Fallen London

Tagged: Game

Videogame (2009; vt Echo Bazaar). Failbetter Games. Designed by Alexis Kennedy. Web.

Fallen London is an internet browser-based game set in a decaying alternative London (see also Ruins and Futurity), which also contains elements of Science and Sorcery, or perhaps more accurately Steampunk and Sorcery. The game was developed with a design tool called StoryNexus, for which Fallen London was both the prototype and initial reason for development. StoryNexus is available for anyone to use, and allows the development of browser-based narrative games.

The game is free to play. The player has a certain amount of actions every day, signified by a candle which burns down as each move is taken. The player must use these actions to explore Fallen London, gather items including rumours, artefacts and secrets, such as confident smiles or stolen correspondence, and perform various actions around the city and in the Echo Bazaar – the central nexus of the gameworld. Each time an action takes place, even if the player fails, one or more of their abilities ("dangerous", "persuasive", "shadowy" and "watchful") increases. A success results in the progression of the story and possibly more artefacts, whereas a failure may increase negative elements such as scandal, or draw the attention of unsavoury characters. Other elements, such as items gained or influence with the various factions and groups in the Bazaar, can also be used to open plotlines. Finally, the player can buy additional stories to complement the main game, or double the amount of actions available by spending money. The game is funded by these two actions, whereby the player spends small amounts of money (also known as "microtransactions") to make play progress more quickly.

Fallen London employs elements of Victoriana, Steampunk and Gothic fiction to create an evocative storyworld which also includes shadowy organizations, demons, the occult, and dream realms (see Gods and Demons; Secret Masters). Although each decision in the game is only briefly described, the game evokes a rich world with multiple different stories and narratives. Outcomes for each move are enriched by "flavour text" which explains the result in evocative detail.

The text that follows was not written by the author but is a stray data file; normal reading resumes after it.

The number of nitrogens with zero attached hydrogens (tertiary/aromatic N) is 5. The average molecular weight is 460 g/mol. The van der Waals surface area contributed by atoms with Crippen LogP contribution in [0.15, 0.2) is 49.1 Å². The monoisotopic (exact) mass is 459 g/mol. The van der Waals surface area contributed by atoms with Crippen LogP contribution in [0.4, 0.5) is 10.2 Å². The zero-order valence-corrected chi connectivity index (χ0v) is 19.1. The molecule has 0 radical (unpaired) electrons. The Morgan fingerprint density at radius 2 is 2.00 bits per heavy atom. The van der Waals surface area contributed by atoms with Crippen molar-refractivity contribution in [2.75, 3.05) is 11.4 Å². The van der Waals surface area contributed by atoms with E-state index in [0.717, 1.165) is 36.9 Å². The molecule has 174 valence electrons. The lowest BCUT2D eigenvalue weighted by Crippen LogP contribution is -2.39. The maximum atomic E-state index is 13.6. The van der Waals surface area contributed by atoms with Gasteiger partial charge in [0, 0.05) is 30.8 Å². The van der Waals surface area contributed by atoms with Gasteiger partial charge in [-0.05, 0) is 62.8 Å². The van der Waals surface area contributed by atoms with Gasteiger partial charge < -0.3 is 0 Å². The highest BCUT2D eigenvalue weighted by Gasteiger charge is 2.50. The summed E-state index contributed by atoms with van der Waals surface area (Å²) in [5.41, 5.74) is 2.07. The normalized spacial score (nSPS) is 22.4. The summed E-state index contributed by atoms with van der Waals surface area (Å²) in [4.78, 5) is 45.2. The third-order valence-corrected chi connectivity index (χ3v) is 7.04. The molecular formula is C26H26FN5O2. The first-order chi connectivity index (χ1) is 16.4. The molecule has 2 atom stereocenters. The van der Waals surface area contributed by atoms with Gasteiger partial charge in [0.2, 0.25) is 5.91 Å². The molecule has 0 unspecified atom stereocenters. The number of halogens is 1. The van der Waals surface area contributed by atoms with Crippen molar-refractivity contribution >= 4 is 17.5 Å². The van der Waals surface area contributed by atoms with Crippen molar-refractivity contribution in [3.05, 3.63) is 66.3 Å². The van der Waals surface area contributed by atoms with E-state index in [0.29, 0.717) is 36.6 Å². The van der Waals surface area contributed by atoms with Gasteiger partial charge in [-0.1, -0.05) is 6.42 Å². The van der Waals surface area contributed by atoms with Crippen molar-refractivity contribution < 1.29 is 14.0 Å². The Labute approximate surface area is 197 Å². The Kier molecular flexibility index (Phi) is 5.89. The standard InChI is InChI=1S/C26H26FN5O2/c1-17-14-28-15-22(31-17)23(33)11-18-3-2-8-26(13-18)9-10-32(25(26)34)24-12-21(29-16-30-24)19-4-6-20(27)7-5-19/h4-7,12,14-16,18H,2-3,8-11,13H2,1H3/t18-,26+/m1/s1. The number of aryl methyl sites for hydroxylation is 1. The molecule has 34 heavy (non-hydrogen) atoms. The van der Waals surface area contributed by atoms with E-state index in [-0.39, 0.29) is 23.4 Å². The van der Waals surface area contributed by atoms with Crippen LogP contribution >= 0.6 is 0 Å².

The game became successful after it was featured in a podcast, Extra Credits, which praised it for its extensive narrative content and atmospheric gameplay. Fallen London contains very little combat, all of which is resolved through taking actions (rather than any skill or extra activity by the gamer), and is presented as rather insalubrious; for example, the player can "rough up a drunk" at an early point in the game, but tends to spend more time avoiding such encounters through trickery and subterfuge. Instead, the player is able to perform unusual actions such as romancing artists, taking tea with vicars and employing gangs of urchins, all of which highlight a more devious social worlds whose ethos was uncommon in games of the time. This erudite nature of the game and its narrative made it an unusual addition to free-to-play and indie games. Its atmospheric tone is repeated in the sequel, Sunless Sea (2015), which extends the game into the "Unterzee" surrounding Fallen London itself and broadens the gameplay significantly by adding elements of a management-simulation exploration game. A spinoff, Tales of Fallen London: The Silver Tree, was a successful Kickstarter project in 2012 and led to a separate game by Elizabeth Shoemaker Sampat being created on StoryNexus. [EMS]

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